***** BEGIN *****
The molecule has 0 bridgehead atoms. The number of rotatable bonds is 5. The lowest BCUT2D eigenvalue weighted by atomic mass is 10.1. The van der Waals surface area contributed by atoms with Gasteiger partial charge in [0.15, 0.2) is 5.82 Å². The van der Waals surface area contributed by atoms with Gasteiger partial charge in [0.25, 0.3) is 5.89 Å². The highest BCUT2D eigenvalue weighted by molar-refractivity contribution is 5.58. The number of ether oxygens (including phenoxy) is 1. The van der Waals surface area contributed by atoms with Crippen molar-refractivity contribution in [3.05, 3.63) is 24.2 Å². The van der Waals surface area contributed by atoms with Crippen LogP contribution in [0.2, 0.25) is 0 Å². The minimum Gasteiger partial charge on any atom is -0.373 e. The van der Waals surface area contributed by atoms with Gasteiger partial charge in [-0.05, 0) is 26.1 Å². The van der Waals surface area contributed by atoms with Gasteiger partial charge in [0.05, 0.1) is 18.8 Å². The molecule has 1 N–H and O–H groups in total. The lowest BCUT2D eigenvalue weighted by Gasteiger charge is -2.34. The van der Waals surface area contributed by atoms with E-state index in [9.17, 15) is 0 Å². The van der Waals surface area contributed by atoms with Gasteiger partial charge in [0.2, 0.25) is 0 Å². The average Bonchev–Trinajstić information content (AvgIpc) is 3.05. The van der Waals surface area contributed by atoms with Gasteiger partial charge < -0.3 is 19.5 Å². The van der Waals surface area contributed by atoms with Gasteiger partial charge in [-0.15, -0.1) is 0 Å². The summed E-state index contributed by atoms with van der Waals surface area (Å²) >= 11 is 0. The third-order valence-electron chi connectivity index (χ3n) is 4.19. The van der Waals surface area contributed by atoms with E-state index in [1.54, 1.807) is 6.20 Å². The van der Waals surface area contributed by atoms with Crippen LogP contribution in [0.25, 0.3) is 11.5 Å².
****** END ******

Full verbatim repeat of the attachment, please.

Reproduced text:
The molecule has 0 bridgehead atoms. The number of rotatable bonds is 5. The lowest BCUT2D eigenvalue weighted by atomic mass is 10.1. The van der Waals surface area contributed by atoms with Gasteiger partial charge in [0.15, 0.2) is 5.82 Å². The van der Waals surface area contributed by atoms with Gasteiger partial charge in [0.25, 0.3) is 5.89 Å². The highest BCUT2D eigenvalue weighted by molar-refractivity contribution is 5.58. The number of ether oxygens (including phenoxy) is 1. The van der Waals surface area contributed by atoms with Crippen molar-refractivity contribution in [3.05, 3.63) is 24.2 Å². The van der Waals surface area contributed by atoms with Crippen LogP contribution in [0.2, 0.25) is 0 Å². The minimum Gasteiger partial charge on any atom is -0.373 e. The van der Waals surface area contributed by atoms with Gasteiger partial charge in [-0.05, 0) is 26.1 Å². The van der Waals surface area contributed by atoms with Gasteiger partial charge in [0.05, 0.1) is 18.8 Å². The molecule has 1 N–H and O–H groups in total. The lowest BCUT2D eigenvalue weighted by Gasteiger charge is -2.34. The van der Waals surface area contributed by atoms with E-state index in [9.17, 15) is 0 Å². The van der Waals surface area contributed by atoms with Gasteiger partial charge in [0.2, 0.25) is 0 Å². The average Bonchev–Trinajstić information content (AvgIpc) is 3.05. The van der Waals surface area contributed by atoms with Gasteiger partial charge < -0.3 is 19.5 Å². The van der Waals surface area contributed by atoms with Gasteiger partial charge in [-0.15, -0.1) is 0 Å². The summed E-state index contributed by atoms with van der Waals surface area (Å²) >= 11 is 0. The third-order valence-electron chi connectivity index (χ3n) is 4.19. The van der Waals surface area contributed by atoms with E-state index in [1.54, 1.807) is 6.20 Å². The van der Waals surface area contributed by atoms with Crippen LogP contribution in [0.25, 0.3) is 11.5 Å².